• I've made contact with an editorial assistant at the BBC Mindgames Magazine who's doing a feature on our games club Beyond Monopoly. She's considering doing a piece on my game, pending playing it.
  • I've completed four copies this week, fulfilling three pre-orders and a new sale. I've only two more pre-orders outstanding now - I'm almost to the stocking up point.
  • My parents are visiting this weekend (so I'll probably not post here). Dad can finally collect his copy and see how I've used his design advice and box illustration to complete the game.
  • I got a load of good advice on BoardGameGeek about how to publicise my game - and it's still coming.

The Bad:

  • No confirmed sales as yet this week - I don't want to do a publicity push until I've built up a stock though.
  • I've cut my index finger in exactly the same place for the third time while making tiles. Fortunately I didn't draw blood this time.

The Wife goes to Canada for two weeks next Wednesday, so I'm going to make use of the time to get a shed-load of construction done and build up a stock. I need to anyway, as I'm attending another convention in early October.

Thursday, September 21

BoardGameGeek: The Dichotomy

Two threads on BoardGameGeek caught my attention this week. One was started by me, so it's no surprise, the other was from someone in a similar boat, and the difference between the responses is amazing.

Thread One was me asking for advice from other self-publishers on how to publicise my game with a minimum of expenditure. I got several complimentary replies. They were thoughtful, helpful and had lots of good ideas. I was offered good luck and people offered to pimp the game in their locality in exchange for a free copy. I even had people send me emails with extended advice. You really get the feeling that BGG is a really friendly and welcoming community, out to help the little guys like me.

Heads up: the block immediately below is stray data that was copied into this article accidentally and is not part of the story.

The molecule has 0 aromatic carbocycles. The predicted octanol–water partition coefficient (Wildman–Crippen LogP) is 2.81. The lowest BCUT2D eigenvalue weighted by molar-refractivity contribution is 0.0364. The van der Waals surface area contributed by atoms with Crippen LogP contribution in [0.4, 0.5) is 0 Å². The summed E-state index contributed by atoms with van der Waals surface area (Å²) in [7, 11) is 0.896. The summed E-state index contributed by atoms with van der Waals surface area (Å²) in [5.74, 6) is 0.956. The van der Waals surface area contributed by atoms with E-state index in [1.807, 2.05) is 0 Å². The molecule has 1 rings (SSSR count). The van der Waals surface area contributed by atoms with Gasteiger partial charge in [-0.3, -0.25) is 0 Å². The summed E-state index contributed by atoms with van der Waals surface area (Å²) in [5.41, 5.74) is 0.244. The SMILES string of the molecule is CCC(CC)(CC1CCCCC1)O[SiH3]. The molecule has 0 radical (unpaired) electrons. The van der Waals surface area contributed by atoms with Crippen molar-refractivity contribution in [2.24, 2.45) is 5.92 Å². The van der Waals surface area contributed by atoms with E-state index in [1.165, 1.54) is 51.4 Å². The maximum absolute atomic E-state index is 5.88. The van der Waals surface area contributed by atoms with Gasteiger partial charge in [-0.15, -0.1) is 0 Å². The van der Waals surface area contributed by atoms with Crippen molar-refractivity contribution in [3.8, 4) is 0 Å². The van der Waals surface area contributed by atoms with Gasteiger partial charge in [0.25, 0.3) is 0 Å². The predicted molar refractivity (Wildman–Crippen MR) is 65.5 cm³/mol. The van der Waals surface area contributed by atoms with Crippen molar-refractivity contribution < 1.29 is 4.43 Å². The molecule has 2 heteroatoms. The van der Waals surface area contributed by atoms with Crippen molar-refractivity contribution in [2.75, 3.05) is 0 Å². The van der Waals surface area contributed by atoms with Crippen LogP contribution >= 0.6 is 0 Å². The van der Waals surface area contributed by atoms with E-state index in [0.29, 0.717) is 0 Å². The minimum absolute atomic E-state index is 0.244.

The other thread has since been deleted. Someone was asking people to invest in the production of a new game like Monopoly they had 'discovered'. It turns out with a little digging the 'discoverer' was the designer's wife. She made a bunch of mistakes in her assumptions:

  • She assumed BGGers like Monopoly
  • She assumed BGGers support large companies over small ones
  • She misrepresented her association to the designer

And, as a result, she was throw to the wolves. Sure, some people made some good suggestions in the thread, but there was an awful lot of flaming and acrimony. It got ugly - which is why it probably got deleted by a moderator.

So there you have it. Think before you post to BGG. If you're going to do it, don't lie, or shill your game - ask for advice and help and you'll receive it in bucket-loads from the great community. Otherwise you risk the ire of the community, they're not stupid and don't appreciate being taken for a ride or manipulated - if you do that you will get a response - and things will get nasty.

New UK Games Convention

A few weeks ago I was contacted by a guy who was organising a new games convention in Birmingham. They are hoping to get a convention to compete with the big one in Essen. He sent me a Press Release the other day, so I thought I'd re-print it here. Here it is in full:

UK GAMES EXPO 2007 “Everything about games” 2nd to 3rd June 2007 The Clarendon Suites 2 Stirling Road, Edgbaston, Birmingham B16 9SB www.UKGamesExpo.co.uk

2007 sees the launch of UK Games Expo. We aim to be a show case for all that is best, fun and fascinating in the world of games. Whether it is board games, card games, miniatures, computer gaming or role playing games we aim to present it all in an event which will be entertaining and appeal to men, women, children and in particular families.

Although there are many people who will play these games in the UK we have long been in the shadow of the huge and great European and US gaming conventions attended by tens of thousands. More people for example attended the great Spiel festival in Essen, Germany last October than went to the BBC Good Food Show at the NEC. UK Games Expo intends to challenge that dominance.

At UK Games Expo traders, manufacturers and producers of games will have trade stands with the latest boardgames, wargames figures, collectible cardgames and roleplaying books available to browse and buy. There will be many participation and demonstration games to join in including a western gun fight, radio controlled tank battles, car racing games, pirates and much more. There will be LAN gaming and massively multiplayer online games for you to try out and play.